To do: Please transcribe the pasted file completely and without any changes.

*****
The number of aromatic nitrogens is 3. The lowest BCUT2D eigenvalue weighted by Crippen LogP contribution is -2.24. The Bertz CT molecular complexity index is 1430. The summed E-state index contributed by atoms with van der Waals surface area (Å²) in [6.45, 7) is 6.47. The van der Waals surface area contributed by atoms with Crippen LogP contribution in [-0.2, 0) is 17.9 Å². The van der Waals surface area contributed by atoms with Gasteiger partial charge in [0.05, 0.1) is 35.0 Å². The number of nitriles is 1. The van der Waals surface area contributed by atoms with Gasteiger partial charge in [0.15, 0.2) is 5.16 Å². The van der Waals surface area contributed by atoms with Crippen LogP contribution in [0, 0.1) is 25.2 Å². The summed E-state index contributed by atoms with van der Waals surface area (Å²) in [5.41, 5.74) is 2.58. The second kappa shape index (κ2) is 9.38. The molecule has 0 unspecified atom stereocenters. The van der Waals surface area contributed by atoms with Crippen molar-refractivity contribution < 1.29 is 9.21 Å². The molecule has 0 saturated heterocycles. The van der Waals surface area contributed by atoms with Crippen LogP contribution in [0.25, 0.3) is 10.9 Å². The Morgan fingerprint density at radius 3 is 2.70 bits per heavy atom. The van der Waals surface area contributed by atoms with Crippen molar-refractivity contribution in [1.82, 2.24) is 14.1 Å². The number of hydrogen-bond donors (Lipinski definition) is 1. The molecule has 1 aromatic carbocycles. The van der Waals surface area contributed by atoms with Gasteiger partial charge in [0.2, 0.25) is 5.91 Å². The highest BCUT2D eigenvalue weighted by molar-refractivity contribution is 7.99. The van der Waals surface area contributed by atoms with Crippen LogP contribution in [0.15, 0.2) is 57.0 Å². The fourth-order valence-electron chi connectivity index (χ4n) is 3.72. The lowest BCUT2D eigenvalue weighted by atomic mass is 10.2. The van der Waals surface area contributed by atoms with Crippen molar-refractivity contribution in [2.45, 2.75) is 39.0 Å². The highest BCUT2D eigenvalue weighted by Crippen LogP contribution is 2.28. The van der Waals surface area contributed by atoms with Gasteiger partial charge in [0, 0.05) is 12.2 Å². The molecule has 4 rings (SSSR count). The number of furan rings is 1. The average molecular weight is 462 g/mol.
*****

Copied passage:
The number of aromatic nitrogens is 3. The lowest BCUT2D eigenvalue weighted by Crippen LogP contribution is -2.24. The Bertz CT molecular complexity index is 1430. The summed E-state index contributed by atoms with van der Waals surface area (Å²) in [6.45, 7) is 6.47. The van der Waals surface area contributed by atoms with Crippen LogP contribution in [-0.2, 0) is 17.9 Å². The van der Waals surface area contributed by atoms with Gasteiger partial charge in [0.05, 0.1) is 35.0 Å². The number of nitriles is 1. The van der Waals surface area contributed by atoms with Gasteiger partial charge in [0.15, 0.2) is 5.16 Å². The van der Waals surface area contributed by atoms with Crippen LogP contribution in [0, 0.1) is 25.2 Å². The summed E-state index contributed by atoms with van der Waals surface area (Å²) in [5.41, 5.74) is 2.58. The second kappa shape index (κ2) is 9.38. The molecule has 0 unspecified atom stereocenters. The van der Waals surface area contributed by atoms with Crippen molar-refractivity contribution < 1.29 is 9.21 Å². The molecule has 0 saturated heterocycles. The van der Waals surface area contributed by atoms with Crippen LogP contribution in [0.25, 0.3) is 10.9 Å². The Morgan fingerprint density at radius 3 is 2.70 bits per heavy atom. The van der Waals surface area contributed by atoms with Crippen molar-refractivity contribution in [1.82, 2.24) is 14.1 Å². The number of hydrogen-bond donors (Lipinski definition) is 1. The molecule has 1 aromatic carbocycles. The van der Waals surface area contributed by atoms with Gasteiger partial charge in [0.2, 0.25) is 5.91 Å². The highest BCUT2D eigenvalue weighted by molar-refractivity contribution is 7.99. The van der Waals surface area contributed by atoms with Crippen LogP contribution in [0.15, 0.2) is 57.0 Å². The fourth-order valence-electron chi connectivity index (χ4n) is 3.72. The lowest BCUT2D eigenvalue weighted by atomic mass is 10.2. The van der Waals surface area contributed by atoms with Crippen molar-refractivity contribution in [2.45, 2.75) is 39.0 Å². The highest BCUT2D eigenvalue weighted by Crippen LogP contribution is 2.28. The van der Waals surface area contributed by atoms with Gasteiger partial charge in [0, 0.05) is 12.2 Å². The molecule has 4 rings (SSSR count). The number of furan rings is 1. The average molecular weight is 462 g/mol.